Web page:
News & Comment: Massive Coinhive Cryptojacking Campaign Touches Over 200,000 MikroTik Routers

Security researchers have unearthed a massive cryptojacking campaign that targets MikroTik routers and changes their configuration to inject a copy of the Coinhive in-browser cryptocurrency mining script in some parts of users’ web traffic. Read Full Article: Massive Coinhive Cryptojacking Campaign Touches Over 200,000 MikroTik Routers


Sean Newman, Director Product Management, Corero Network Security:

“The recent infection of over 200,000 MikroTik routers is another prime example of how easy life can be for bad actors to be successful with their nefarious activities.  And, in this case, we’re not talking about cheap IoT devices with vulnerabilities which are never addressed by the vendor.  This is another example of an exploit leveraging a vulnerability that was rapidly fixed, in a new software release from the vendor, but most deployed devices remain vulnerable as their owners have not been aware of, or able to carry out, the upgrade.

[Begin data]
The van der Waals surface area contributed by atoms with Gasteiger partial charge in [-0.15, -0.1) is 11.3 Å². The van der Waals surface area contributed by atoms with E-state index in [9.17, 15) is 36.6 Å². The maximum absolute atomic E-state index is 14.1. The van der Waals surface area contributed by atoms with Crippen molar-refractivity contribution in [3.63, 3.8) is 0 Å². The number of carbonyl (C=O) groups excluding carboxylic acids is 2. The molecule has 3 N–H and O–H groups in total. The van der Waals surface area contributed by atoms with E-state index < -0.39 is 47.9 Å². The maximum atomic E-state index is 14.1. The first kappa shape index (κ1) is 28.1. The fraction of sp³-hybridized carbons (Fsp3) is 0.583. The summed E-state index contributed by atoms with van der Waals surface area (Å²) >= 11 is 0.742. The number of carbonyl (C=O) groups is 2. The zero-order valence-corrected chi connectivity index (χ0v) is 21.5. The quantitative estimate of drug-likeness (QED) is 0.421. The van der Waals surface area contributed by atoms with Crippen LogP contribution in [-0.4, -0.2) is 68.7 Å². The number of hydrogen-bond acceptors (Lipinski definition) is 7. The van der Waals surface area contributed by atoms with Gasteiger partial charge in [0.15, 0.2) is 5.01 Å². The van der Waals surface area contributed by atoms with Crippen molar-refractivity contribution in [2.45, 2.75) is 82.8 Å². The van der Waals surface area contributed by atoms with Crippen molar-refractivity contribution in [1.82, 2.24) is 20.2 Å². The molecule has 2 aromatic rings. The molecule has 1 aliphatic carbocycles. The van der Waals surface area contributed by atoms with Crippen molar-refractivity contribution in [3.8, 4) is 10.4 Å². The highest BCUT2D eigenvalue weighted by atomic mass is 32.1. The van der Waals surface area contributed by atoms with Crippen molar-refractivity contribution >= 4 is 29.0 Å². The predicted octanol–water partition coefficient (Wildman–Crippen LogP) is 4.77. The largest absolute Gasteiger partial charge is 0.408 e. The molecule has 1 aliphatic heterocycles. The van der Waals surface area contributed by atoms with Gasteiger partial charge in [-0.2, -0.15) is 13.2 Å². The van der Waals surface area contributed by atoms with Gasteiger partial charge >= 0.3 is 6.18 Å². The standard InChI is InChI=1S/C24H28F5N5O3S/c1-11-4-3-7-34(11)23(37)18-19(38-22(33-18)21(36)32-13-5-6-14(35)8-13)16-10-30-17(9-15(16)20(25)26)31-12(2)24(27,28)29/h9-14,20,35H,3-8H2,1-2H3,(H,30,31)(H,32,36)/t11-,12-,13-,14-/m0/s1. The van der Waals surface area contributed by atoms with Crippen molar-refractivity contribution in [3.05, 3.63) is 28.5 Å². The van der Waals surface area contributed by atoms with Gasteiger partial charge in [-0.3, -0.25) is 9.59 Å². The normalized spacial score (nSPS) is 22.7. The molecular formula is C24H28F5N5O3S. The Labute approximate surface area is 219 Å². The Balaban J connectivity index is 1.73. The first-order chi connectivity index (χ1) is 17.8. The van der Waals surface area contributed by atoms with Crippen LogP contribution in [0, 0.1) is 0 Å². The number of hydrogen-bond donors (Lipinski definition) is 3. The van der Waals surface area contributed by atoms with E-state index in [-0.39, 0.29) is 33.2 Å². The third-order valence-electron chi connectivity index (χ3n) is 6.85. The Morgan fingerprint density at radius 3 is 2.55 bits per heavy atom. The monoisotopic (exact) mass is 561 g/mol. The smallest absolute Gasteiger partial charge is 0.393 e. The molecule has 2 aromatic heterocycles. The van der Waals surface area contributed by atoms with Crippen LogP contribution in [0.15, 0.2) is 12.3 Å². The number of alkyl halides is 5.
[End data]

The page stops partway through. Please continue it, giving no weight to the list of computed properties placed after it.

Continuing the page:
In this case, the routers were exploited to deliver a crypto-mining payload but, the same approach could have just as easily leveraged them for other objectives, including data exfiltration or DDoS attacks.  From a DDoS perspective, the scale of processing power available in such devices could easily be leveraged for a single attack which could extend to tens of terabits per second, or many smaller attacks if they were used as part of a DDoS for hire service.

The challenge of unpatched devices is a hard one for the equipment vendors to solve, especially as, in many cases, they don’t actually know who the end-users are, so cannot reach out to them directly and notify them of critical software updates.  This evolving pool of Internet-connected devices, easily exploited by cybercriminals, is a key reason why organizations need to ensure they are deploying the latest cyber-security defences, whether that’s detecting crypto-jacking within their network or being able to defend from crippling DDoS attacks, in real-time.”